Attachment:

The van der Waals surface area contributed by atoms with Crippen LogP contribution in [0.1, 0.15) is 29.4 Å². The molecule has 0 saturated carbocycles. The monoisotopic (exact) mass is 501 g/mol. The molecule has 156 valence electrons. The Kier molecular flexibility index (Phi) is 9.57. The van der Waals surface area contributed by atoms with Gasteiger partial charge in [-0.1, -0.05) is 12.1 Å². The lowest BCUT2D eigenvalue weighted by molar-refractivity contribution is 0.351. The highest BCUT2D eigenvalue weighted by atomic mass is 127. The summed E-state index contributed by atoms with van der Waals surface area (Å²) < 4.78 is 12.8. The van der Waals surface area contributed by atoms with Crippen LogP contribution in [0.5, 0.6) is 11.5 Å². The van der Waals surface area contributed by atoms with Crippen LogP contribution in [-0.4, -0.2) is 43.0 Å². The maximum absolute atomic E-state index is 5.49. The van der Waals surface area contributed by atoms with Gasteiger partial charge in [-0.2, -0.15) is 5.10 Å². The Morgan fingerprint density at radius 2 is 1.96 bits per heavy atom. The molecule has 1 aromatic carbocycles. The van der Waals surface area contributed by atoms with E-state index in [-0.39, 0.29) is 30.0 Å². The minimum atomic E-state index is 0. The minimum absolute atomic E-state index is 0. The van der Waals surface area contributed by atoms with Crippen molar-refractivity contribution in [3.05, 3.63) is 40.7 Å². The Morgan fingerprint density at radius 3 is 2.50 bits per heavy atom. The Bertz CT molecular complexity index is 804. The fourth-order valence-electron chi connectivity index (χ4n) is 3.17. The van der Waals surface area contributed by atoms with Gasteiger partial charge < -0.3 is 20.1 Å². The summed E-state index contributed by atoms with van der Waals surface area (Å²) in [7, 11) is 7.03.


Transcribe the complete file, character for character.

The van der Waals surface area contributed by atoms with Crippen LogP contribution in [0.1, 0.15) is 29.4 Å². The molecule has 0 saturated carbocycles. The monoisotopic (exact) mass is 501 g/mol. The molecule has 156 valence electrons. The Kier molecular flexibility index (Phi) is 9.57. The van der Waals surface area contributed by atoms with Gasteiger partial charge in [-0.1, -0.05) is 12.1 Å². The lowest BCUT2D eigenvalue weighted by molar-refractivity contribution is 0.351. The highest BCUT2D eigenvalue weighted by atomic mass is 127. The summed E-state index contributed by atoms with van der Waals surface area (Å²) < 4.78 is 12.8. The van der Waals surface area contributed by atoms with Crippen LogP contribution in [0.5, 0.6) is 11.5 Å². The van der Waals surface area contributed by atoms with Crippen LogP contribution in [-0.4, -0.2) is 43.0 Å². The maximum absolute atomic E-state index is 5.49. The van der Waals surface area contributed by atoms with Gasteiger partial charge in [-0.2, -0.15) is 5.10 Å². The Morgan fingerprint density at radius 2 is 1.96 bits per heavy atom. The molecule has 1 aromatic carbocycles. The van der Waals surface area contributed by atoms with E-state index in [-0.39, 0.29) is 30.0 Å². The minimum atomic E-state index is 0. The minimum absolute atomic E-state index is 0. The van der Waals surface area contributed by atoms with Crippen molar-refractivity contribution in [3.05, 3.63) is 40.7 Å². The Morgan fingerprint density at radius 3 is 2.50 bits per heavy atom. The Bertz CT molecular complexity index is 804. The fourth-order valence-electron chi connectivity index (χ4n) is 3.17. The van der Waals surface area contributed by atoms with Gasteiger partial charge < -0.3 is 20.1 Å². The summed E-state index contributed by atoms with van der Waals surface area (Å²) in [7, 11) is 7.03.